Also, the cost of hybrids and electric cars went up this year because there is no more tax incentive to buy hybrids, and the federal incentive to buy an electric car was cut in half from 7,500 dollars to $3,750.

Accessibility to green cars is tough. You usually have to pre-order the cars, and it's tough to find a used one because they are in high demand.

You might be wondering about E-85 or ethanol fuels. They are cleaner burning and better for the environment, but they don't improve fuel efficiency.

If you can't afford to change cars right now, experts say you can save money on gas by driving efficiently, maintaining your car, and planning trips. Many short trips taken from a cold start can use twice as much fuel as a multi-purpose trip covering the same distance.


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Comments are posted from viewers like you and do not always reflect the views of this station.
  • by Really? - DC on Jul 26, 2011 at 06:03 AM
    I think I will stick with my 16 MPG Tahoe and the better assurance I will actually survive a crash. Once they make a car that comfortably fits someone over 6 feet tall and does not leave me feeling like I am packed in a can of sardines, I will look into an upgrade.
  • by Joy Location: NC on Jul 25, 2011 at 07:20 PM
    WITN what happen to the comment page and story? President Barack Obama Will Speak To Nation About Debt 1 Comment? their were about 10 a few minutes ago? To WINT Editor What happened to the news story and comments Last Updated: 5:03 PM 07/25/11 - President Barack Obama is scheduled to speak to the nation Monday at 9 p.m. about the debt deal. You can watch his speech on WITN. Did you delete it the story and comments they do not show up anymore?
    • reply
      by April Davis on Jul 25, 2011 at 07:42 PM in reply to Joy
      Now Titled : President Obama: Stop "3 Ring Circus" Debt-Limit Debate
  • by Truth Location: Reality on Jul 25, 2011 at 06:12 PM
    Here's a little food for thought re: gas engine economy 'advancements:' In 1989/90, Honda had a Civic CRX HF that got 49MPG Highway & 40 city (Something along the lines of 41MPG HWY by the new standard, but I can personally verify that the 1990 CRX I had bumped 50 ACTUAL miles per gallon. Now, tell me again why--21 YEARS LATER--with all of these 'advancements' in engine technology--manufacturers can't seem to muster a 50 MPG, economy vehicle that's not a go-cart? I can tell you , the CRX I had was slow, maxed out at about 95MPH, and was 2 passenger (with PLENTY of room).. but, it was an ECONOMY car. Why, today, is there not a similar car (or the SAME car) that can get 60-65 MPG...?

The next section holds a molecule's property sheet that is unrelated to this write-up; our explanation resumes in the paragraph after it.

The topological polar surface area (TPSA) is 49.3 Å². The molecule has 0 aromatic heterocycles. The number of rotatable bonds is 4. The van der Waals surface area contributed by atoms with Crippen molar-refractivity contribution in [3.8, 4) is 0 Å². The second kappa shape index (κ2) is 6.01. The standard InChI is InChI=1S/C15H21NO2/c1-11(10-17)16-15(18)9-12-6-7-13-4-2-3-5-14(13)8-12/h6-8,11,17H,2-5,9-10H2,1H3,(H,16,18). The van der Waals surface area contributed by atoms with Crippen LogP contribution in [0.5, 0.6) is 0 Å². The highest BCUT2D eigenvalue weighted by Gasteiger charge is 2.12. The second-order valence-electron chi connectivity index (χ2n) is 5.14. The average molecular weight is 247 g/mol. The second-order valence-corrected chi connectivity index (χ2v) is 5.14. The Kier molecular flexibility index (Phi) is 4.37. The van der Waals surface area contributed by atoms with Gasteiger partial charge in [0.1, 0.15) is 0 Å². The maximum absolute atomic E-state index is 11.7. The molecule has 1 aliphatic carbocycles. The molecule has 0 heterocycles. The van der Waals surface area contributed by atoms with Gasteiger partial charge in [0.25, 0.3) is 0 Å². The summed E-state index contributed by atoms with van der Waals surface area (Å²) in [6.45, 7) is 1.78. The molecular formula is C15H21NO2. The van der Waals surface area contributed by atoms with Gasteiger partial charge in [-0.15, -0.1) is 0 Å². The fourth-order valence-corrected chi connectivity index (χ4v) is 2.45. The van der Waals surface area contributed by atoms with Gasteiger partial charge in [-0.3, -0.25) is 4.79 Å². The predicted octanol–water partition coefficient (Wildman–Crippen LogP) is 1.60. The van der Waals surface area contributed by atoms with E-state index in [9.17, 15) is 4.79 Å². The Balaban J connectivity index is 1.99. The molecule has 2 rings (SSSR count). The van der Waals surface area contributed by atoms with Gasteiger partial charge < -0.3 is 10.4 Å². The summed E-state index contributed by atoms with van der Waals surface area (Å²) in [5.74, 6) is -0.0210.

• reply
      by Echo on Jul 25, 2011 at 08:28 PM in reply to Truth
      You can thank a combination of tougher emission and crash regulations for the death of your CRX. The Chevy Sprint was another high fuel mileage car eliminated from the market by government regulation.
      • reply
        by Anonymous on Jul 26, 2011 at 03:44 AM in reply to Echo
        You got to make a decision, whats more important, fuel mileage from the Sprint, or funerals for the ones who didn't survive the accidents.
        • reply
          by Truth on Jul 26, 2011 at 05:14 AM in reply to
          True--to a point. But, I would feel a WHOLE lot safer in my CRX than I would in one of these little SMART cars I see around. I guess they don't have to adhere to the same standards since they may fall more under golf-cart regulations. lol
      • reply
        by Truth on Jul 26, 2011 at 05:13 AM in reply to Echo
        While I do realize that crash regulations might would make for a heavier car, with the engine management advancements, one would think this would still be an achievable goal. Drats--there I go, thinking again... lol As for the emissions--fuel economy means efficiency, and efficiency--in itself--leads to reduced emissions, no?
    • reply
      by Truth on Jul 26, 2011 at 08:26 AM in reply to Truth
      *slow as in acceleration. 95MPH is more than enough top speed for the highways and byways of the US...
      • reply
        by Obama Snake Oil co on Jul 26, 2011 at 04:17 PM in reply to Truth
        Thanks the federal government from protecting you for you own good. Oh, and this hybrid car thing...physics still applies regardless of politics. Yes, those CRXs were great on gas, however, politics entered. Federal regs pushed by American companies by lobbies paid to do so took care of that. Well, if you cannot beat the mileage, go after the safety. Of course they ignore the fact that some of us don't use our cell phones when driving and actually...pay attention to what goes on around us. Its still survival of the fittest....no matter what law, or car safety regs you put in. Of course the CRX is still a coveted car if you can find one. One more thing...do motorcycles have airbags yet?
    • reply
      by Anonymous on Jul 28, 2011 at 01:36 PM in reply to Truth
      I had a 1985 Honda CRX HF and it got 55 mpg on the hwy and 50 mpg in town. It didn't have fuel injection, just a regular carburetor. I wonder the same thing, why can't cars get at least 50 mpg.
  • by pete Location: grifton on Jul 25, 2011 at 04:33 PM
    Funny how India solved the problem.Air powered vehicles.Yea! thats right TA TA motors a giant car maker has a 7 passenger van for around $20,000 get's around 1,000 miles on a system charged with air,think the U.S government and big oil will allow it in the U.S ? oh! you can google ta ta motors and read about it.no fosel fule,no polution,no dependency on the arabs for oil.